When compared with noncancer patients, patients with cancer were more often male (75.2% vs 67.7%, P = .049), with a higher comorbidity index (7 vs 4). In addition, IE was more often nosocomial (48.7% vs 29%) and originated in catheters (23.6% vs 6.2%) (all P < .01). Prosthetic endocarditis (21.7% vs 30.3%, P = .022) and surgery when indicated (24.2% vs 46.5%, P < .01) were less common. In-hospital mortality (34.8% vs 25.8%, P = .012) and 1-year mortality (47.8% vs 30.9%, P < .01) were higher in cancer patients, although 30-day mortality was not (24.8% vs 19.3%, P = .087).

A significant proportion of cases of IE (5.6%) were recorded in cancer patients, mainly as a consequence of medical interventions. IE may be a harbinger of occult cancer, particularly that of gastrointestinal or urinary origin.

FULL TEXT

http://journals.lww.com/md-journal/Fulltext/2017/09220/Infective_endocarditis_in_patients_with_cancer___a.11.aspx

PDF (CLIC en “ARTICLE as PDF”)

September 22, 2017 at 4:19 pm

2017-09 Antibacterial agents in clinical development – An analysis of the antibacterial clinical development pipeline, including tuberculosis. OMS 45 pags

Contents:

Acknowledgements

Abbreviations and acronyms

Executive summary

  1. Introduction
  2. Methods and search results

2.1 Scope and inclusion criteria

2.2 Assessment of activity against priority pathogens and innovativeness

  1. Agents in clinical development

3.1 Antibiotics potentially active against pathogens on the WHO priority  pathogens list

3.2 Combinations without new chemical entities

3.3 Agents in development for treating tuberculosis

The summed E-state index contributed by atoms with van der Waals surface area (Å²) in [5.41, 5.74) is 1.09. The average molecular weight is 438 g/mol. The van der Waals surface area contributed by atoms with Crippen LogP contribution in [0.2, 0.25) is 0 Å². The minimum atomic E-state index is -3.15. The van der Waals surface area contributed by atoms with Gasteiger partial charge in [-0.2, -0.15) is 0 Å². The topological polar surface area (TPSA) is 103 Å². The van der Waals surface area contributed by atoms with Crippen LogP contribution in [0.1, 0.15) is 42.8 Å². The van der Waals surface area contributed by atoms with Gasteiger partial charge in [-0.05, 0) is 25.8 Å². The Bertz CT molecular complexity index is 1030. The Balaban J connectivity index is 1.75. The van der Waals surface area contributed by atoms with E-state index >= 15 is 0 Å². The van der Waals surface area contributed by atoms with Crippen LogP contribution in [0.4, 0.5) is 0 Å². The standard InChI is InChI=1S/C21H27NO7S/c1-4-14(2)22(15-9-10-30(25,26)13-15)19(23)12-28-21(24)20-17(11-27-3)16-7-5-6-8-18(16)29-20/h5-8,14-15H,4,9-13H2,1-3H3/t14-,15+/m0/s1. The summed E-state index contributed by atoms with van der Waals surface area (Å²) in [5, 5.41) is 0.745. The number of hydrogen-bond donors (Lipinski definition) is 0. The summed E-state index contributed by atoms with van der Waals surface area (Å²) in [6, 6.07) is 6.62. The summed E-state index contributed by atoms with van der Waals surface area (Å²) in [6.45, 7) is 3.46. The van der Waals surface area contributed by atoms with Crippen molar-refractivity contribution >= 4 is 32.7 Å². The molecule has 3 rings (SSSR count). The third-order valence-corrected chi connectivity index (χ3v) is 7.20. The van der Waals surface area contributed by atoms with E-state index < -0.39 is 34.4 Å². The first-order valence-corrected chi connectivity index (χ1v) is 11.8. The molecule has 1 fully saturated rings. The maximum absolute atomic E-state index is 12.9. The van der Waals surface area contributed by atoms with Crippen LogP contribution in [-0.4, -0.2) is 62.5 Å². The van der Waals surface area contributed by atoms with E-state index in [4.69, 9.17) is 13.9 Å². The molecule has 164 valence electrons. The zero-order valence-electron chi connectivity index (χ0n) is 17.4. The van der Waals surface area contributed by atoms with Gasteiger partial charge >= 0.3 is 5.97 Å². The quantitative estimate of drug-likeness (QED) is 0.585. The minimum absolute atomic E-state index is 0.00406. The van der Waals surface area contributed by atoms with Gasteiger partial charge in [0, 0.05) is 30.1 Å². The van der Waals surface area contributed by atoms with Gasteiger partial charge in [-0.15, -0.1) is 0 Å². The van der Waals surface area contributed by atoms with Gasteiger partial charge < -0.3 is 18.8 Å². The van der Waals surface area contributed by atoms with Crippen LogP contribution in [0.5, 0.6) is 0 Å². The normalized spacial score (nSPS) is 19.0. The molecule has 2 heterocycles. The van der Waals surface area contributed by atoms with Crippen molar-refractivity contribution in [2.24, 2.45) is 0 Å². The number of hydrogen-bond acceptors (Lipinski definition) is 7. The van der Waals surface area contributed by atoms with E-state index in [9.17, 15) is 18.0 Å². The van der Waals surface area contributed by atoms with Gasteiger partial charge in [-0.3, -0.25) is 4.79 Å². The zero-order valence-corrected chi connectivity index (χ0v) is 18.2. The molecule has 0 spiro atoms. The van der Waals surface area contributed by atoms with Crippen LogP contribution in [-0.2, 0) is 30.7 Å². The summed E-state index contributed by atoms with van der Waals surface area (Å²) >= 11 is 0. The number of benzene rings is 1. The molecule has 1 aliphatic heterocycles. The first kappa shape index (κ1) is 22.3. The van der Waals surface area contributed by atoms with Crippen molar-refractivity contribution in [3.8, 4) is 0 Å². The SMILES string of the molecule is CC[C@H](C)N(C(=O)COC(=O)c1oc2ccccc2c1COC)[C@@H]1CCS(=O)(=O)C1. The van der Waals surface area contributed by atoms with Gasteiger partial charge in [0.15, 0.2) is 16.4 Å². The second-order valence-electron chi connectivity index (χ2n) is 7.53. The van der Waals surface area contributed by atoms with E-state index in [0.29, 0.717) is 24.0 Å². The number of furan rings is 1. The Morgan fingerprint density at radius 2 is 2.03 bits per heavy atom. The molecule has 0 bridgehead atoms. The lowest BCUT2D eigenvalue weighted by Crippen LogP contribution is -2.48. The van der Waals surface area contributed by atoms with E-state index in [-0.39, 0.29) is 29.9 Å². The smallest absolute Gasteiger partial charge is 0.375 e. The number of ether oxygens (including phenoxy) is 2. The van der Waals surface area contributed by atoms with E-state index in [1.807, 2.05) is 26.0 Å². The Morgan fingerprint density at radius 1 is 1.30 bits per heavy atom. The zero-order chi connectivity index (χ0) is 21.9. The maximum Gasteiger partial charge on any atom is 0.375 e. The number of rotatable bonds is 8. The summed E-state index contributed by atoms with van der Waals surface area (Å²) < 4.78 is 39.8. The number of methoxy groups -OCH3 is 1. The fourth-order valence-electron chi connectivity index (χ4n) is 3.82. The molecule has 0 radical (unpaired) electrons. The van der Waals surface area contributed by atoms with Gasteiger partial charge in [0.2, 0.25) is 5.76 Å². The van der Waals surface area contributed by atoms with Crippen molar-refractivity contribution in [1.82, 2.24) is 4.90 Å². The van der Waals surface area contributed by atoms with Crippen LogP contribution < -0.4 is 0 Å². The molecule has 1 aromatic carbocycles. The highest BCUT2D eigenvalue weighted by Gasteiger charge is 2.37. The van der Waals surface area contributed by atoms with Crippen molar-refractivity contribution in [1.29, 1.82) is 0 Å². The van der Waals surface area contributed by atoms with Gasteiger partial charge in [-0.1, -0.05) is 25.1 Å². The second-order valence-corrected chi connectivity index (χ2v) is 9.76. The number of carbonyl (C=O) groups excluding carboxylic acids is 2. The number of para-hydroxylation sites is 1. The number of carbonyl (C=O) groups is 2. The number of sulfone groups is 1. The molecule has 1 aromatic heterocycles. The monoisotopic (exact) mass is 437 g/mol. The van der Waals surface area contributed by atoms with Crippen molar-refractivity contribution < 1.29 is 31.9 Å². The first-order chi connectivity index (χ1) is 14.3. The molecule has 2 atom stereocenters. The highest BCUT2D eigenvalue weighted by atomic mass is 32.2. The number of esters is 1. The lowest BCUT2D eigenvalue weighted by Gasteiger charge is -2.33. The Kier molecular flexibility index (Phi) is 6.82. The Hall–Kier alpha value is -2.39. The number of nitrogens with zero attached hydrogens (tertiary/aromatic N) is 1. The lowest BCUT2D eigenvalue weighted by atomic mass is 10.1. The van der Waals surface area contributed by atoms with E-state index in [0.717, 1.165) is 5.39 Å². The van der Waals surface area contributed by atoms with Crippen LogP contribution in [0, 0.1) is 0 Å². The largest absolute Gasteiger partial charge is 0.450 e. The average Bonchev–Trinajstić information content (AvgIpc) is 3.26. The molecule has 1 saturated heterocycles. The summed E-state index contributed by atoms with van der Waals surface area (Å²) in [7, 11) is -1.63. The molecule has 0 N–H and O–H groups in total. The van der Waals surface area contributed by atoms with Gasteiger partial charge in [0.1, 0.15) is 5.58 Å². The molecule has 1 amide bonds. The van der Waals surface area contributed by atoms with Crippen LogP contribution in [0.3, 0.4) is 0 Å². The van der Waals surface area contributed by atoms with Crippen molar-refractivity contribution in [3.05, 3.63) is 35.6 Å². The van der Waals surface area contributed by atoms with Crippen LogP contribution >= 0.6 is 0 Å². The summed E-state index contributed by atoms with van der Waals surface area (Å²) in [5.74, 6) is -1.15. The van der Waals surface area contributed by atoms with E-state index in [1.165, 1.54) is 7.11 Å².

3.4 Agents in development for treating Clostridium difficile infections

3.5 Biological agents

3.6 Agents that are not under active development or for which there is no  recent information

  1. Analysis of the clinical pipeline
  2. Outlook and discussion

5.1 The current clinical pipeline is insufficient against pathogens on the  WHO priority pathogens list and TB.

5.2 More innovative approaches are required, but there are scientific  challenges.

5.3 Outlook: More work is required to fill the pipeline.

5.4 Methodological considerations

  1. References

Annex 1. Search strategy and results

Annex 2. Declarations of interests of advisory group members

PDF

http://apps.who.int/iris/bitstream/10665/258965/1/WHO-EMP-IAU-2017.11-eng.pdf

 

September 22, 2017 at 8:03 am

Elimination of Perinatal Hepatitis B: Providing the First Vaccine Dose Within 24 Hours of Birth

Pediatrics September 2017 V. 140 N.3

COMMITTEE ON INFECTIOUS DISEASES, COMMITTEE ON FETUS AND NEWBORN

Kristi Watterberg, MD, FAAP, Chairperson, William Benitz, MD, FAAP, Ivan Hand, MD, FAAP, Eric Eichenwald, MD, FAAP, Brenda Poindexter, MD, FAAP, Dan L. Stewart, MD, FAAP, Susan W. Aucott, MD, FAAP, Karen M. Puopolo, MD, PhD, FAAP, Jay P. Goldsmith, MD, FAAP

Abstract

After the introduction of the hepatitis B vaccine in the United States in 1982, a greater than 90% reduction in new infections was achieved. However, approximately 1000 new cases of perinatal hepatitis B infection are still identified annually in the United States. Prevention of perinatal hepatitis B relies on the proper and timely identification of infants born to mothers who are hepatitis B surface antigen positive and to mothers with unknown status to ensure administration of appropriate postexposure immunoprophylaxis with hepatitis B vaccine and immune globulin. To reduce the incidence of perinatal hepatitis B transmission further, the American Academy of Pediatrics endorses the recommendation of the Advisory Committee on Immunization Practices of the Centers for Disease Control and Prevention that all newborn infants with a birth weight of greater than or equal to 2000 g receive hepatitis B vaccine by 24 hours of age.

FULL TEXT

http://pediatrics.aappublications.org/content/140/3/e20171870

PDF

http://pediatrics.aappublications.org/content/pediatrics/140/3/e20171870.full.pdf

September 22, 2017 at 8:02 am